On the impracticality of a cheeseburger.
A few years ago, I decided that it would be interesting to make a cheeseburger from scratch. Not just regular “from scratch,” but really from scratch. Like, I’d make the buns, I’d make the mustard, I’d grow the tomatoes, I’d grow the lettuce, I’d grow the onion, I’d grind the beef, make the cheese, etc.
It didn’t happen that summer, by the following summer, my wife and I had built a new house, started raising chickens, and established a pretty good-sized garden. I realized that my prior plan hadn’t been ambitious enough—that wasn’t really from scratch. In fact, to make the buns, I’d need to grind my own wheat, collect my own eggs, and make my own butter. And I’d really need to raise the cow myself (or sheep, and make lamb burgers), mine or extract from seawater my own salt, grow my own mustard plant, etc. This past summer, revisiting the idea, I realized yet again that I was insufficiently ambitious. I’d really need to plant and harvest the wheat, raise a cow to produce the milk for the butter, raise another cow to slaughter for its rennet to make the cheese, and personally slaughter and process the cow or sheep. At this point I was thinking that this might all add up to an interesting book, and started to consider seriously the undertaking.
Further reflection revealed that it’s quite impractical—nearly impossible—to make a cheeseburger from scratch. Tomatoes are in season in the late summer. Lettuce is in season in spring and fall. Large mammals are slaughtered in early winter. The process of making such a burger would take nearly a year, and would inherently involve omitting some core cheeseburger ingredients. It would be wildly expensive—requiring a trio of cows—and demand many acres of land. There’s just no sense in it.
A cheeseburger cannot exist outside of a highly developed, post-agrarian society. It requires a complex interaction between a handful of vendors—in all likelihood, a couple of dozen—and the ability to ship ingredients vast distances while keeping them fresh. The cheeseburger couldn’t have existed until nearly a century ago as, indeed, it did not.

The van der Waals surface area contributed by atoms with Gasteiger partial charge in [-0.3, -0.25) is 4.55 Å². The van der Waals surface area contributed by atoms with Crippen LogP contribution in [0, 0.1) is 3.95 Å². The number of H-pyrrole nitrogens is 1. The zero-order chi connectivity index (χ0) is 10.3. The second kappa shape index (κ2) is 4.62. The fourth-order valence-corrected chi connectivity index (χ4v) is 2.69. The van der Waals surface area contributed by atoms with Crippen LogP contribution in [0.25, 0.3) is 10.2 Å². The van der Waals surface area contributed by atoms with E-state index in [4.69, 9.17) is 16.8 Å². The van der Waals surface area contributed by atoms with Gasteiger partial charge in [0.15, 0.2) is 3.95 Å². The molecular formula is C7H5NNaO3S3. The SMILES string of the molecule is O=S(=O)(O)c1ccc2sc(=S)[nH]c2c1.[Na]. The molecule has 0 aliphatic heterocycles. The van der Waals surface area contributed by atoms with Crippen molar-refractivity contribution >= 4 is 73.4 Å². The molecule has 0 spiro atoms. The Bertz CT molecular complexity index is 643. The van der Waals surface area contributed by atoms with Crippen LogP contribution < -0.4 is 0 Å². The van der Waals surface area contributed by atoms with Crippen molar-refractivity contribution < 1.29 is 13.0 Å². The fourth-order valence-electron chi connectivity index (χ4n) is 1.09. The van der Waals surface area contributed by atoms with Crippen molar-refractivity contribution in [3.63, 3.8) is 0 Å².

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The weekend before Thanksgiving, my wife and I had some friends and family members over to the house to slaughter turkeys. We’d raised eight of them from poults, letting them free range around our land for most of their lives, and their time had come. It took the bulk of the day to slit their throats, bleed them out, pluck them, gut them, and put them on ice. Everybody got to take home a turkey that, by all accounts, was delicious. (Nearly everybody has already asked us to do this again next year.) Accompanied by cranberry sauce, mashed potatoes, stuffing, and apple pie, it was a meal that could have been produced almost entirely at our home (and very nearly was). There was no mining of salt, of course, but it proved to be a meal that made sense for the place and the time. It’s really the only such ritual meal in the U.S. for which that’s true.
The Pilgrims established this standard, although in their case they probably had their meal in early October. The Thanksgiving menu at Plymouth Plantation was described by William Bradford:
They began now to gather in the small harvest they had, and to fit up their houses and dwellings against winter, being all well recovered in health and strength and had all things in good plenty. For as some were thus employed in affairs abroad, others were exercising in fishing, about cod and bass and other fish, of which they took good store, of which every family had their portion. All the summer there was no want; and now began to come in store of fowl, as winter approached, of which this place did abound when they came first (but afterward decreased by degrees). And besides waterfowl there was great store of wild turkeys, of which they took many, besides venison, etc. Besides they had about a peck of meal a week to a person, or now since harvest, Indian corn to that proportion.
There’s some fundamental good in eating honestly, I think. Of knowing where your food comes from—raising it yourself, when you can—and trying to eat foods that could theoretically have existed a century ago. But you can’t take that but so far, or else the whole thing breaks down. As Carl Sagan wrote in Cosmos, “If you wish to make an apple pie from scratch, you must first invent the universe.”